“The device has a headset which sits on a patient’s head, has a ring of antennas within it that act as both transmitters and receivers, which send harmless EM waves into the brain.

“These EM waves propagate through the brain, interacting with the tissue and tissue boundaries. The electrical properties of tissue, and importantly the differences in these properties between tissues, have a strong influence on the “signals” that are sent/received.

“The signals are used to rapidly create images of the brain and leveraged by AI driven classification algorithms to determine stroke type. Importantly, our technology is non-ionising, which allows for frequent safe scanning, and energy output is less than 10% of a mobile phone.”


What are the challenges facing traditional neuro-imaging in hospitals?

“Standard of care imaging for stroke today in a hospital is typically CT or MRI – both produce fantastic images, however due to their complexity, infrastructure, and specialist operator requirements, they are for the most part stationary and therefore their accessibility, particularly in time critical emergencies, can be limited,” Kirkland said.

“This means, in a hospital environment, if a patient requires neuro-imaging, whether that patient may be recovering after treatment in an ICU or a stroke ward, those scans need to be scheduled, multiple personnel need to be organised to transport that patient, then that patient needs to be packed up and transported down to radiology.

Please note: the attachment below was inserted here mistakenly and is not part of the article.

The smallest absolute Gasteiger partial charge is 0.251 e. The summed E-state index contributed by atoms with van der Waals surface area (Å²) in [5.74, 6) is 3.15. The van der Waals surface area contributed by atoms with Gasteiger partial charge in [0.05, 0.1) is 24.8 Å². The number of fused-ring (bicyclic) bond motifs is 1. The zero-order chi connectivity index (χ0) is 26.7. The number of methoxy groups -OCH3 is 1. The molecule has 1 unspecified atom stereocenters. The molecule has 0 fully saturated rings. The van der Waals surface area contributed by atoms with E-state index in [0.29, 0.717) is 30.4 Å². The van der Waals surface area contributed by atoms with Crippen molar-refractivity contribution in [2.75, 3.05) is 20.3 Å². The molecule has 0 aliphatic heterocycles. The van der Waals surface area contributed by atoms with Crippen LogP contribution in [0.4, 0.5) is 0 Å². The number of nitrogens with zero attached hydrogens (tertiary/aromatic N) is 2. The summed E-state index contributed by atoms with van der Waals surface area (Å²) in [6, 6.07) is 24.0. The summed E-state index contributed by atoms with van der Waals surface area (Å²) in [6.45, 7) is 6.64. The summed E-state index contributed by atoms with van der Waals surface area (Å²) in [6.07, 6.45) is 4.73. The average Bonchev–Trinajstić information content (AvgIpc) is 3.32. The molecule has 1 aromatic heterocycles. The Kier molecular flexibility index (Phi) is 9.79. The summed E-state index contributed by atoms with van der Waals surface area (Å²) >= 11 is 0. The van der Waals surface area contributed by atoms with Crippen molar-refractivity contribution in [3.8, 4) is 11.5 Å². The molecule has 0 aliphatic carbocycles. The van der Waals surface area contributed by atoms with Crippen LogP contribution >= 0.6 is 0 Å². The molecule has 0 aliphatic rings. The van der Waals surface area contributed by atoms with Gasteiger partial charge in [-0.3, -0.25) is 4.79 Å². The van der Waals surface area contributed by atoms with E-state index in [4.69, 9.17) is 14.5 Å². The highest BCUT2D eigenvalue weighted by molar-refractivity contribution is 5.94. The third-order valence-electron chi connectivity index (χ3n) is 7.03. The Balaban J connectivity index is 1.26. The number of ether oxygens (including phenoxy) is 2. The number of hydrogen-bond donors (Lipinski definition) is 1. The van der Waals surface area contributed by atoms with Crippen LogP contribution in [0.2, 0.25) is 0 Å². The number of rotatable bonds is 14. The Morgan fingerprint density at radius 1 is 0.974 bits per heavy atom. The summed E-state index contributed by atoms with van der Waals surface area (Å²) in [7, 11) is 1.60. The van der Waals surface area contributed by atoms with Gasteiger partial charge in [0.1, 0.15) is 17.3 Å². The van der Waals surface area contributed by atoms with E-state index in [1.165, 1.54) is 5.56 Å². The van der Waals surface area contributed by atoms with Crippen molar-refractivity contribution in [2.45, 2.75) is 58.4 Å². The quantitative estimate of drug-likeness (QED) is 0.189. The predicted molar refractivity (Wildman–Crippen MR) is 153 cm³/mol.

“The more unwell that patient is, particularly if they are on life support equipment, the greater the complexity, time required and risk of things going wrong during that transport,” he said.

“As such, there is a tremendous need for bedside neuro-imaging, which can open the door to being able to identify worsening conditions earlier, to enable earlier clinical decision making and intervention.”


Tell us about the Breakthrough Device Designation (BDD) program –  how is it different from FDA approvals?

“We have had positive engagement with the FDA for some time now, having earlier guided that the De Novo pathway is the most appropriate pathway for our 1st Gen device,” Kirkland said.

“The De Novo pathway that we are pursuing is designed for low to moderate-risk, first-of-a-kind products for which there is no immediate comparable device in market and uses a risk-based strategy for evaluating applications.

“This means no equivalence criteria required.

“Once our 1st Gen device receives marketing authorisation, it is possible that it becomes a predicate device for future generations of our product.

“The Breakthrough Device Designation program, which we expect to further pursue once we have additional clinical data, is a relatively new discretionary program that offers fast track communication with the FDA along the path and priority review.”


When can we expect the results of the pilot trial and what did it involve?

“We have completed enrolment of 50 patients and results of our pilot trial are anticipated to be released via the ASX in November 2021,” Kirkland said.

“The trial has been incredibly valuable for us to enable us to gather data to inform our product development and observe encouraging correlation with ‘ground truth’ CT/MRI scans.”


When can we expect to see the 1st Gen available in hospitals?

“Next year is all about our expanded multi-site clinical trials designed for our first regulatory submissions (FDA, TGA, CE etc), and all going well we could be in market improving outcomes as early as 2023,” he said.